World is dangerously close to a global warming limit as 2023 goes down as hottest on record

By Angela Dewan, Krystina Shveda and Lou Robinson, CNN

CNN  —  Global warming in 2023 hit 1.48 degrees Celsius, data published Tuesday shows, as the hottest year on record propelled the world just hundredths of a degree away from a critical climate threshold.

Analyses last year had already confirmed 2023 to be the warmest on record, but Tuesday’s data shows an alarming leap in heating from 2016, previously the hottest year. In 2023, the average global temperature was 14.98 degrees Celsius — 0.17 degrees above the previous record — while warming in the world’s oceans also hit a new high.

Scientists repeatedly expressed shock in 2023 as successive heat records fell, and warned the world is moving dangerously close to the 1.5-degree limit that nearly 200 countries sought to avoid in the Paris Agreement in 2015.

The data and an analysis, published by Copernicus — the EU’s climate and weather monitoring agency — says that global warming may worsen at the start of this year, projecting that a 12-month period ending in January or February will likely breach 1.5 degrees.

But scientists are far more concerned about a long-term state of warming of 1.5 degrees and above — rather than individual years. Above that threshold, many of the Earth’s ecosystems will struggle to adapt and summertime heat will approach the limits of human survivability in some places.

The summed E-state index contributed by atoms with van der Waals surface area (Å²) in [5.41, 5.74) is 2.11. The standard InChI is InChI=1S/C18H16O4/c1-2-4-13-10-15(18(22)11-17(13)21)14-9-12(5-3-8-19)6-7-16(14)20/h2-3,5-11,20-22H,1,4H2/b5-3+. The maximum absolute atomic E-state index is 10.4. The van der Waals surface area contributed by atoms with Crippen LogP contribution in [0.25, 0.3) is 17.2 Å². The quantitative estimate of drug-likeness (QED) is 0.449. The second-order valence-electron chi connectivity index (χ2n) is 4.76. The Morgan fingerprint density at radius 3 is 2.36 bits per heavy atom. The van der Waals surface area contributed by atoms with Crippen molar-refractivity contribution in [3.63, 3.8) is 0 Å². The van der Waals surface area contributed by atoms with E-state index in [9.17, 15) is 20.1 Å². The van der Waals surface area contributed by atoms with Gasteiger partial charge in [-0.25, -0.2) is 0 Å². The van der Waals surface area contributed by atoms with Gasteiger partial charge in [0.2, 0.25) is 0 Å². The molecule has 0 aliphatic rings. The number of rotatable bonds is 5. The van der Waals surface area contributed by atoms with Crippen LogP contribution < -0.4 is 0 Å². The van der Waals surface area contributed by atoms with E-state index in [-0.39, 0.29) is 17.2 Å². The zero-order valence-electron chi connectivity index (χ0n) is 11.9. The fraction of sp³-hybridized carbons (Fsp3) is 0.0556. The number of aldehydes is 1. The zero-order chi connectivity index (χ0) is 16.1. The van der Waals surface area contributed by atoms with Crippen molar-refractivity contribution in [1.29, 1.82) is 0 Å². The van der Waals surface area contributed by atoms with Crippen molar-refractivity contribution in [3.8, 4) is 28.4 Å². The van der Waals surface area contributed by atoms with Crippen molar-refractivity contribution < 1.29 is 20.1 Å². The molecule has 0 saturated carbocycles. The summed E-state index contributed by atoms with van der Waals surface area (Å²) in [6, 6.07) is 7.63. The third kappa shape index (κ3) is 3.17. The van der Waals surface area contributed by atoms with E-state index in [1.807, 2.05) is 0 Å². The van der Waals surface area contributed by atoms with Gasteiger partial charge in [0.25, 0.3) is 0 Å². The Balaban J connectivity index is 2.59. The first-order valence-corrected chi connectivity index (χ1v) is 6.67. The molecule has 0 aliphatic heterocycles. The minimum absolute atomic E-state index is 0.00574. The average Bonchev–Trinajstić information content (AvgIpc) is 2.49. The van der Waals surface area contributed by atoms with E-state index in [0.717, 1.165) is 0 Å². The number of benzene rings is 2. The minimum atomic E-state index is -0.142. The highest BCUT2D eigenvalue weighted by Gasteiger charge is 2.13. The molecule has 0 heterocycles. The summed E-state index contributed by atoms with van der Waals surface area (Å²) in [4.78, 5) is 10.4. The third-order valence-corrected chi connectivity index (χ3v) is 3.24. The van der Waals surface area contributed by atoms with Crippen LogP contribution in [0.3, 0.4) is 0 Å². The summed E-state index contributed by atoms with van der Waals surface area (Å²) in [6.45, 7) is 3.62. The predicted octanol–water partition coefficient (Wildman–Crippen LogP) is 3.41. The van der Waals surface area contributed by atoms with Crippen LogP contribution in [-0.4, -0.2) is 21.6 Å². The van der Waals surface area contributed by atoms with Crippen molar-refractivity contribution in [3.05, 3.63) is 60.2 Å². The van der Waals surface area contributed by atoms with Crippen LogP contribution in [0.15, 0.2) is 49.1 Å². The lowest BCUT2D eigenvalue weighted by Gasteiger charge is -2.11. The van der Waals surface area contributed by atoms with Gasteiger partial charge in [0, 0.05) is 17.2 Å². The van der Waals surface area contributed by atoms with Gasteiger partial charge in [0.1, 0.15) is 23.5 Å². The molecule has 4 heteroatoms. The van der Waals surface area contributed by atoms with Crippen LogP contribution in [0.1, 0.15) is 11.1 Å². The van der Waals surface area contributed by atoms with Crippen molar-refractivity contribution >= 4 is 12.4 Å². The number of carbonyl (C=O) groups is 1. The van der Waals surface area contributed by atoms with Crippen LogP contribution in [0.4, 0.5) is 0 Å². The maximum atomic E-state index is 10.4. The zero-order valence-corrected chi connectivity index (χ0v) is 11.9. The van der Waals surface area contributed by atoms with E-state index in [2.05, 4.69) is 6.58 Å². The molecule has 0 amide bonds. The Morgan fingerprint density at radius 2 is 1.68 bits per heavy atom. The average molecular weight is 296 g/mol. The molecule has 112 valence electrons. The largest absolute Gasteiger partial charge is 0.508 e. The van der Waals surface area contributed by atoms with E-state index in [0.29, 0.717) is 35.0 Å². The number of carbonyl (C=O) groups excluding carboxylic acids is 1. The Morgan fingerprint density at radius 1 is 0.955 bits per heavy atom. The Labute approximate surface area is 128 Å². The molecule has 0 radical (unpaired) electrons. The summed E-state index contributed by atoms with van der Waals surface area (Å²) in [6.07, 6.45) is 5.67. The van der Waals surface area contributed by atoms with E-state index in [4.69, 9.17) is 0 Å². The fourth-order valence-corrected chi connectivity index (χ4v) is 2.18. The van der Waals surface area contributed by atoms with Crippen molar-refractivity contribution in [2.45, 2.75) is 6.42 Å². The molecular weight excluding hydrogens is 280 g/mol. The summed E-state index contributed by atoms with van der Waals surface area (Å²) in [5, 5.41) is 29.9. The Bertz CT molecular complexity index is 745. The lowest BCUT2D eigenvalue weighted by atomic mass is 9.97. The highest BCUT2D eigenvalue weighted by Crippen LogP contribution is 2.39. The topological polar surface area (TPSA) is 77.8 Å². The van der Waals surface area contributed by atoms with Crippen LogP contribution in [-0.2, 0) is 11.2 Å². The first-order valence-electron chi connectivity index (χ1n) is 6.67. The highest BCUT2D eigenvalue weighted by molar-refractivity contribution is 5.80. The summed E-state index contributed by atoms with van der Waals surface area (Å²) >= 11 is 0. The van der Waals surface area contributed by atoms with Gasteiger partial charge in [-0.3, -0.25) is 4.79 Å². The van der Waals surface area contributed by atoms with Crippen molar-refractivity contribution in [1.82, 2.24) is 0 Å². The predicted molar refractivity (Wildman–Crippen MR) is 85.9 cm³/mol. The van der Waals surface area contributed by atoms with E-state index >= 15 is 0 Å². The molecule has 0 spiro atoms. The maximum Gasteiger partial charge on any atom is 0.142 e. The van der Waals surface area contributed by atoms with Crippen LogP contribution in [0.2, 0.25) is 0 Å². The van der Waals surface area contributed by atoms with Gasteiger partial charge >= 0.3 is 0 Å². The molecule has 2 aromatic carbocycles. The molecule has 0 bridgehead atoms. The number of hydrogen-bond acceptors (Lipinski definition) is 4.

The unprecedented heat in 2023 was caused primarily by climate change, Copernicus said, but was exacerbated by El Niño, a natural climate variability that increases Pacific Ocean heat and typically boosts the world’s temperatures.

While some scientists have said the 1.48 degrees of warming is in line with last year’s heat records, others are still surprised at how much hotter 2023 was over previous years.

“It is a shock that this year has unarguably smashed the global temperature record,” said Bill Collins, professor of climate processes at the University of Reading in the UK. “There is no opportunity here to quibble about hundredths of a degree, exceeding the previous record by 0.17 degrees should be an alarm call to everyone.”

Every day in 2023, the global average temperature was at least 1 degree hotter than the corresponding day in the 1850-1900 pre-industrial period, Copernicus said. That’s the first time on record that’s happened.

Global temperatures have been steadily increasing since the 1970s, until 1 degree of global warming was breached for the first time in 2015, according to historical temperature data from Copernicus. It took only eight years to leap another half a degree above pre-industrial levels.

Even compared to the past three decades, when temperatures have been warmer, 2023 stands out. The year was 0.6 degrees Celsius hotter than the 1991-2020 average.

Temperatures rising ‘more exponentially’